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Clearing the air around the employment law aspects of legalized marijuana

By Jason Beeho


Canada’s legalization of recreational marijuana is here; and – based on the number of calls received from clients on

this issue in recent weeks – many employers are facing uncertainty as to how – or even if – they should be reacting to this legal development.

On the one hand, some employers are fearful that Canadian workplaces will soon be awash in “hippie culture.” On the other hand, other employers enquire about whether marijuana can or should be on offer – along with alcohol – at company parties and social events.

All of those are fair questions – particularly in light of some of the hype and misinformation that has been part of sociological and political commentary surrounding the upcoming legalization.

The starting points for addressing any such questions are as follows: 1) Although recreational marijuana will no longer be illegal in Canada, it will be regulated; and 2) Employers are under no obligation to permit or condone cannabis use in the workplace context. In fact, Ontario’s Cannabis Act specifically prohibits the consumption of cannabis – excluding medical marijuana – in “a public place” and in “a workplace within the meaning of the Occupational Health and Safety Act.”

In other words, not only can employers prohibit the use of recreational marijuana in the workplace, they are required to do so. Employers should – for all intents and purposes – continue treating recreational marijuana as though it is illegal; and, in that regard, employees should be clearly advised that, notwithstanding the legislative changes that come into place as of Oct. 17, 2018, no worker is permitted to possess, consume, distribute and/or be under the influence of recreational marijuana at the workplace and/or while otherwise engaged in company business at any location.

Also, and particularly over the next several months until the new legislation and its enforcement mechanisms become more familiar and engrained, it would be prudent for employers to maintain a prohibition on recreational marijuana at any company function; regardless of whether or not that function arguably takes place outside of the workplace – or away from any other “public place” – per se.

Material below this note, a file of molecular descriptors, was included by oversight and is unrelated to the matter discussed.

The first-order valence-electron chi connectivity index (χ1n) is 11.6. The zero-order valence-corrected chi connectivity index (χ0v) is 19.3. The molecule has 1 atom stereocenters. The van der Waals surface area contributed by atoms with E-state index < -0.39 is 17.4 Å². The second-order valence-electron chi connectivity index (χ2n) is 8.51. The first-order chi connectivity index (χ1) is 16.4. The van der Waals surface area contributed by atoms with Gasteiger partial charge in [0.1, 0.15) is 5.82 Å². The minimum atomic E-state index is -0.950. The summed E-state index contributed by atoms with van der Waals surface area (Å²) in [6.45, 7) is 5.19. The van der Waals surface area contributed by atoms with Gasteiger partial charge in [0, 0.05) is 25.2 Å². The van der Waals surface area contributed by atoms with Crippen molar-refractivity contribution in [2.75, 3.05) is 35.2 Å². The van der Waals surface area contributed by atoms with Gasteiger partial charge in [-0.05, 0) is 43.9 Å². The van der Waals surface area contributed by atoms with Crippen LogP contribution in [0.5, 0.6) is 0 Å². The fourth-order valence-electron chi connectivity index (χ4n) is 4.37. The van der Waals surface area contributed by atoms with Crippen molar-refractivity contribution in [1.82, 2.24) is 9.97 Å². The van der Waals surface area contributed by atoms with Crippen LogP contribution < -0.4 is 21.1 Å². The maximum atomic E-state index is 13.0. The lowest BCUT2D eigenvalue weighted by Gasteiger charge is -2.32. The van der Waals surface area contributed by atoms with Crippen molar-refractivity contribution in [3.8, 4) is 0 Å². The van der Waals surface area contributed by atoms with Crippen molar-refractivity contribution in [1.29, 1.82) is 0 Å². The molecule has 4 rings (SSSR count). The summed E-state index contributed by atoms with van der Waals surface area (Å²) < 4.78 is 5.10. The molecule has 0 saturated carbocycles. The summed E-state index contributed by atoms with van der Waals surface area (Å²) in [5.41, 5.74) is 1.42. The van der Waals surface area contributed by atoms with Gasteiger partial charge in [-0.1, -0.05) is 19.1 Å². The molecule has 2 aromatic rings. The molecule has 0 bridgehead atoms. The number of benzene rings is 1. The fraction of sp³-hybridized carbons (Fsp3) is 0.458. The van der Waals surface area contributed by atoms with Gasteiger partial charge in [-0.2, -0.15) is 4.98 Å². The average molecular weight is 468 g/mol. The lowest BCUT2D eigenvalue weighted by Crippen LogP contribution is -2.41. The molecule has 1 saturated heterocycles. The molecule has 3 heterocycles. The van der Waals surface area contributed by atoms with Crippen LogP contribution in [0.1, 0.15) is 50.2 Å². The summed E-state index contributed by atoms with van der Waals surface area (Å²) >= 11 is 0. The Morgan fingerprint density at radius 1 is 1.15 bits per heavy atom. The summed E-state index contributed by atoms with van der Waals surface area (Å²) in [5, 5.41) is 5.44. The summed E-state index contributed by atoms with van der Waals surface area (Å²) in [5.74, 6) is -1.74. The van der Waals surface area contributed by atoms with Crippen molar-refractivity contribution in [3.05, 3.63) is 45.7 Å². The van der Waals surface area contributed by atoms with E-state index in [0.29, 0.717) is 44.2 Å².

Indeed, one need only look to the range of potential issues and liabilities that employers continue to grapple with in relation to making alcohol available at company events (i.e. not only potential liabilities to their own workers, but also liabilities to third parties in situations where impaired employees cause damage or injury to others) to appreciate that it would be imprudent to invite further liability by way of permitting workers to indulge in any other intoxicating substance – whether legal or not – in any employment-related context.

If the legalization of recreational marijuana is newsworthy from the employment-law perspective, the real “news” is that – perhaps surprisingly for some – there is no news. The legislation creates no new rights for employees and, for most employers, it will entail relatively few changes to existing policies and practices. In that regard, inasmuch as many employers already have the following policies and programs in place, much of their preparation for Oct. 17 is taken care of:

  • Drug and alcohol policies that prohibit employees from bringing any drugs (save for prescription drugs – including medical marijuana – to be used in accordance with doctor’s orders) or alcohol into the workplace, and from reporting for work in an impaired state.
  • Policies that set out reporting mechanisms for employees who believe that a co-worker may be impaired, whether by marijuana or any other substance.
  • Occupational health and safety policies that provide for the investigation of accidents and “near miss” incidents, and which – in appropriate circumstances – provide for drug and alcohol testing.
  • Training programs to assist managers and supervisors in spotting signs of impairment, and in investigating and addressing incidents of suspected impairment.
  • Smoke-free workplace policies.
  • Policies and programs which recognize that drug and alcohol dependencies represent disabilities under human rights legislation and which prescribe employers’ obligations to accommodate such disabilities.

To the extent that employers have not previously established and implemented such policies, those businesses should treat Oct. 17, 2018, as a deadline for putting their houses in order.

To the extent that employers already have such policies in place, the legalization of recreational marijuana on Oct. 17 marks an opportunity to review, revise and re-educate. In particular, managers, supervisors and human resources departments should be communicating with workers to dispel any false notions to the effect that, as of Oct. 17, it will somehow become more acceptable to possess, distribute or use recreational marijuana in work-related settings. Employees should understand that bringing a joint to work on Oct. 17 will attract consequences no less serious than having done so the day before.

The bottom line is that although Canada’s legalization of recreational marijuana represents a major development from the perspective of sociologists, law enforcement and the administration of criminal justice, that is not so in the employment law context. Rather, as far as the employment relationship is concerned, Oct. 17, 2018, will – for the most part – mark “just another day at the office.”

Jason Beeho is a partner at Levitt LLP.




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